When the Dinah Shore begins today — sorry, make that the Kraft Nabisco Championship — most of the focus will be on the obvious favorites: Lorena Ochoa, Annika Sorenstam and Karrie Webb, with Cristie Kerr and Paula Creamer as definite darkhorses. I’ll be keeping my eye on Suzann Pettersen. She has been one of my favorite players going back to the 2002 Solheim Cup, when she dropped an F-bomb live on NBC. Unlike Sergio Garcia’s recent act of churlishness, Petterson’s profanity was born of pure joy and excitement, a young woman momentarily overwhelmed by her excellent play.
(Petterson shot an even-par 72 Thursday. She trails leader Shi Hyun Ahn by four shots. Go to LPGA.com Leaderboard.)
Somewhere along the way Pettersen, 25, lost most of that spunk. Elbow surgery compromised her 2004 season, and in ’05 she played only nine LPGA events due to a back injury. In an effort to play through the pain she developed one of the weirder swings in big-time golf: she would get to the top of her backswing and pause for what seemed like an eternity, as if deciding whether to go through with it.
Pettersen was miserable muddling through a spotty ’06 season, so in December she reinvented herself. She joined forces with Gary Gilchrist to retool her swing, and with Sorenstam’s coaches, Pia Nilsson and Lynn Marriott, to clear her mind. In three short months, “She’s like a new person,” Pettersen’s mom, Mona, told me at last week’s Safeway International. “She has so much spirit. She loves playing golf again.”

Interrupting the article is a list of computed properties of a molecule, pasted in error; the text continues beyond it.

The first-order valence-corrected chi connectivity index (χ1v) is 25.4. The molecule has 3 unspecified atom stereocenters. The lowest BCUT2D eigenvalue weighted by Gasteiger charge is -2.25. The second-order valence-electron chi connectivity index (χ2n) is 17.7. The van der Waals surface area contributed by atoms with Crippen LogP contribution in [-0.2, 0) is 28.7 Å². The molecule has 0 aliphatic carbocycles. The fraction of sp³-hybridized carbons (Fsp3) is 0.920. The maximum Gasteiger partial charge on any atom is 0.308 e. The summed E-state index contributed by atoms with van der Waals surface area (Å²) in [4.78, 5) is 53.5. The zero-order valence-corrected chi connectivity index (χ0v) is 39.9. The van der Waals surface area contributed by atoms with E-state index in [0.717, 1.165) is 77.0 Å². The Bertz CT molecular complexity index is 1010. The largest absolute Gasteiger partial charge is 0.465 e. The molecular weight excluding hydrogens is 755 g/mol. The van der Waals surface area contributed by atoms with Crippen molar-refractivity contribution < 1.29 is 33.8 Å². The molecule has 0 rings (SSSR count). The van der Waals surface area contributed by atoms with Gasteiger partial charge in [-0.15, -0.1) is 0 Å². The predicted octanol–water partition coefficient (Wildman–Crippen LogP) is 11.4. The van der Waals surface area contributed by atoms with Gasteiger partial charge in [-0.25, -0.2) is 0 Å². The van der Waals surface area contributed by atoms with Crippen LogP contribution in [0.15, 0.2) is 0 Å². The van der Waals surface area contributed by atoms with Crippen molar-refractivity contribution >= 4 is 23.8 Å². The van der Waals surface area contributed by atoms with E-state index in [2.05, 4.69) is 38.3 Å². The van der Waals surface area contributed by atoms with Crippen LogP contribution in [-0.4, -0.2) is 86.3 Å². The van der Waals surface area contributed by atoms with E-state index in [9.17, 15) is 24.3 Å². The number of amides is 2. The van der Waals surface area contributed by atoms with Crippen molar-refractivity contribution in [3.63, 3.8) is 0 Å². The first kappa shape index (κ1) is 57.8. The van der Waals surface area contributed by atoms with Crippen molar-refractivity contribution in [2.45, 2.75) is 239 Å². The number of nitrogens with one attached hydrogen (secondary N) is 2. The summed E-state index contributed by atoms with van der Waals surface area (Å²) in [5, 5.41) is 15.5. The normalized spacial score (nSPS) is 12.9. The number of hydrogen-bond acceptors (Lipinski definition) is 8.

That passion was evident during her weekend shootout with Ochoa. Paired with her on Saturday, Pettersen made nine birdies and routinely blew her drives past the LPGA’s most explosive ballstriker. On Sunday Pettersen birdied five of the first seven holes to surge into the lead. Ochoa has more experience at winning, and she eventually caught her at the finish line, but Pettersen’s play was an eye-opener, even to those close to her.
“Gosh, she’s a really raw, really amazing physical talent,” Marriott said while watching Pettersen play during the third round. “She had become too mechanical, now she’s more athletic and natural. There’s no limit to how good can she be.”
It is a measure of Pettersen’s physical gifts that in less than three months with Gilchrist she has already lost the hitch in her swing. Growing up, Pettersen was a standout in soccer and tennis and a competitive equestrian. A native of Norway, she can also shred a mountain on skis. Her competitive fire was stoked growing up with two older brothers.
“In that situation you can play with Barbie or you can learn to fight,” says Mona Pettersen. “Suzann learned to fight.”
She’ll have to brawl her way past a host of top contenders if she is to prevail at the Dinah. But Pettersen has always been a streaky player, and she roars into Mission Hills with a ton of momentum and fewer expectations than the other favorites. “I’m just going to go play and not put too much pressure on myself,” she says of the Dinah. “But it’s exciting to know my game is there.”
Marriott puts it another way: “Watch out — she’s coming on strong.”